Sonoma County: Story of modern public library is a real page-turner

From Sonoma Valley Sun

“According to interim Sonoma Valley Library Manager Diana Spaulding, 2019 was the year of “expanded equity, improved access to library materials, and new staff at the Sonoma Valley Regional Library.” Spaulding went on to acknowledge that the number of monthly visits, which had risen significantly in 2018 due to expanded hours, did not climb in 2019, but there was a small increase in the number of checkouts. Spaulding told the Sun that Measure Y revenue increases “translated into a healthier materials budget and more books purchased, both traditional physical books and downloadable ebooks.” She also highlighted an important new policy at the library: no overdue fines.”

Story of modern public library is a real page-turner

Sonoma County: Emergency preparedness, CERT training coming to Cloverdale

From Cloverdale Reveille

“The Sonoma County Library and Sonoma County Department of Emergency Management are teaming up to provide a preparedness education series and Citizens Emergency Response Team (CERT) training to interested residents.Libraries around the county will be hosting three preparedness events to help Sonoma County increase their readiness.”

Sonoma County Library lends wi-fi hotspots, Chromebooks and more

From Sonoma Index Tribune

“One woman used “SonomaFi” to apply for — and land — a job. Another, who lost her home in the Tubbs fire, used it at her temporary living space to retain a sense of normalcy.Up to 700 residents are using Sonoma County Library- provided wireless hot spots at any given time, taking advantage of a program first rolled out this past spring and growing by the month.“They are very popular,” said Kate Keaton, branch manager for the Central Santa Rosa branch of the Sonoma County Library. “Very rarely do we have anything available.”The Central Santa Rosa branch, on E Street in downtown, has 75 wireless hot spots, known as “SonomaFi,” which makes up about 10% of the 700  Verizon devices owned countywide by the 12-branch Sonoma County Library.Library card holders can check out the hot spots for two-week periods, and Keaton said most people return them on time. Just five are currently missing, compared to countless books.”

Sonoma County: From the library

From The Healdsburg Tribune

” We have enjoyed seeing so many of you lately as our community continues to work through our recovery from the emergency of late October and early November. We continue to stay positive, trying out new ideas every few months as we try to meet our community’s needs.Along this line, we recently had a roll-out of new Chromebook laptops you can borrow from the library. Using the same basic plan as the wildly popular SonomaFi Wi-Fi hotspots, cardholders aged 13 and up may check out a Chromebook for two weeks. The kit actually comes with a Wi-Fi hotspot, allowing the user to access the internet using a laptop when you have network coverage within the continental United States. The new devices were almost immediately all loaned out, but they come in and out constantly and present a potentially useful option for students or anyone in need of mobile Internet service.”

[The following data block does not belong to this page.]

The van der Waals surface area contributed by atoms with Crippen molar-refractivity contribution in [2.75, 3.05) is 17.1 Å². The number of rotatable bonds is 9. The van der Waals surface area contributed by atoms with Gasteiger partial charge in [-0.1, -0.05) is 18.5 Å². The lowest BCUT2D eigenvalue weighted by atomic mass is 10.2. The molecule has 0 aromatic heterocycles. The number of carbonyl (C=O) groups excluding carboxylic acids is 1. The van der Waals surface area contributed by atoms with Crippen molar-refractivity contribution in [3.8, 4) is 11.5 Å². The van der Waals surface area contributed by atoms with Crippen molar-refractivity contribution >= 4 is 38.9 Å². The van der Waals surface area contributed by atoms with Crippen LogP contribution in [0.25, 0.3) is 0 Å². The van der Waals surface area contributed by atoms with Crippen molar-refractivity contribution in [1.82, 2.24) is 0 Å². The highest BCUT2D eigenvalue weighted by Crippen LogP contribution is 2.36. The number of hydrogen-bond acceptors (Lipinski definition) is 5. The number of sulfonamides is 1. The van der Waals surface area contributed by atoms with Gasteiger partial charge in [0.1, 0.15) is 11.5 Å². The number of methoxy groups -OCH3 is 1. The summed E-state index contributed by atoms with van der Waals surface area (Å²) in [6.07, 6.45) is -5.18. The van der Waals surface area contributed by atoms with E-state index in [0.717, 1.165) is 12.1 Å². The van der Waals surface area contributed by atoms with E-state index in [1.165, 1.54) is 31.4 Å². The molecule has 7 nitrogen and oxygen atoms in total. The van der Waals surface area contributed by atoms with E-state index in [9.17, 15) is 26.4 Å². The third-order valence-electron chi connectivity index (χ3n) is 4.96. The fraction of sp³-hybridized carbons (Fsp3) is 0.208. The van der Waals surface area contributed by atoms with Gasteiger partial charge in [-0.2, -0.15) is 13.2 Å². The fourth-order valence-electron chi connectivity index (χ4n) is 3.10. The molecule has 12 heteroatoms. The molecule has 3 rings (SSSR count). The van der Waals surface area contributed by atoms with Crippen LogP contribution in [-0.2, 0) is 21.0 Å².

Sonoma Valley library launches new early reading program

From Sonoma Index Tribune

“Read to a kid and you’ll prepare them for a lifetime of reading, say county library officials. In an effort to promote strong literacy skills, the Sonoma County Library is encouraging parents and caregivers to read 1,000 books to their newborns, infants, toddlers and preschoolers before they start kindergarten. The 1,000 Books Before Kindergarten program is a nationwide initiative and officially launched in all Sonoma County Library branches on Oct. 28.Participants can track their reading and participation in the program online at and through the Beanstack app. Paper logs are also available at each branch. Children will receive recognition for each 100 books they read and various prizes throughout their reading journey.”

At Petaluma Library, a virtual world awaits

From Argus Courier

“From the pages of classic literature, sci-fi, non-fiction and every genre in between, libraries have long been havens for exploration. At the Petaluma Regional Library, recently-acquired virtual reality equipment is promising to offer community members a new frontier.Alongside Sonoma County’s other 14 branches, the Petaluma location launched its virtual reality program earlier this month, joining a state-wide initiative that places the technology in libraries to encourage educational uses.“You can tour the pyramids of Egypt or you can interface with animal species you couldn’t find here in Sonoma County,” said Vicki Terbovich, IT manager for the Sonoma County Library system.Terbovich said Sonoma County Library recently added updated VR headsets Oculus GO, Oculus Quest and ClassVR to its collection. The county-wide library system began collecting VR equipment in 2017 via a grant program led by the California State Library.”

Sonoma County: Local libraries don’t take a summer vacation

From The Healdsburg Tribune

“It has been a busy summer at the library this year.In July alone, we held more than 70 public events and had over 1,000 attendees at those events.Among the gems were a fantastic visit from author and recovering addict Nic Sheff, the subject of the book and movie “Beautiful Boy,” as well as our Lunch at the Library program, which averaged 21 free lunches for kids served per day throughout the summer. We had nearly 300 participants in our summer reading program and will be awarding raffle prizes in the coming weeks. We’ve truly enjoyed the enthusiasm and cheerfulness of the community visiting the library over the last few months.”